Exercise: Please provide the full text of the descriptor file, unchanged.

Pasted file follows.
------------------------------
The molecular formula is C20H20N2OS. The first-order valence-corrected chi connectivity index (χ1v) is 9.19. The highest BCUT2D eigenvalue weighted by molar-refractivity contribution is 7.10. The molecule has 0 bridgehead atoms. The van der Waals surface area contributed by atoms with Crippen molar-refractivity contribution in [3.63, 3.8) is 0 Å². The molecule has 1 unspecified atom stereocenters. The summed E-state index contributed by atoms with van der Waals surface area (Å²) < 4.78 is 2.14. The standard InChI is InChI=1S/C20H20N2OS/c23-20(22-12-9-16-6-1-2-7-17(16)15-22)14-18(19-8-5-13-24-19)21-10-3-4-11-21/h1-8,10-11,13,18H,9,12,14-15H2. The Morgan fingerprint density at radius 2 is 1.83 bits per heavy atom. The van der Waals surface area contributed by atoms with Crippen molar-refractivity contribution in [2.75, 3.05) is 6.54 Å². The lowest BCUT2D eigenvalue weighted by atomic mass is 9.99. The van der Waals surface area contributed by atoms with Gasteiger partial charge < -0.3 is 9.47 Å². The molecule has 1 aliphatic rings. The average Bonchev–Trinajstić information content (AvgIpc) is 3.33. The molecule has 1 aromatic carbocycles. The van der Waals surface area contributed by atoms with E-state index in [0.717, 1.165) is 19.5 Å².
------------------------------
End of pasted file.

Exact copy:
The molecular formula is C20H20N2OS. The first-order valence-corrected chi connectivity index (χ1v) is 9.19. The highest BCUT2D eigenvalue weighted by molar-refractivity contribution is 7.10. The molecule has 0 bridgehead atoms. The van der Waals surface area contributed by atoms with Crippen molar-refractivity contribution in [3.63, 3.8) is 0 Å². The molecule has 1 unspecified atom stereocenters. The summed E-state index contributed by atoms with van der Waals surface area (Å²) < 4.78 is 2.14. The standard InChI is InChI=1S/C20H20N2OS/c23-20(22-12-9-16-6-1-2-7-17(16)15-22)14-18(19-8-5-13-24-19)21-10-3-4-11-21/h1-8,10-11,13,18H,9,12,14-15H2. The Morgan fingerprint density at radius 2 is 1.83 bits per heavy atom. The van der Waals surface area contributed by atoms with Crippen molar-refractivity contribution in [2.75, 3.05) is 6.54 Å². The lowest BCUT2D eigenvalue weighted by atomic mass is 9.99. The van der Waals surface area contributed by atoms with Gasteiger partial charge < -0.3 is 9.47 Å². The molecule has 1 aliphatic rings. The average Bonchev–Trinajstić information content (AvgIpc) is 3.33. The molecule has 1 aromatic carbocycles. The van der Waals surface area contributed by atoms with E-state index in [0.717, 1.165) is 19.5 Å².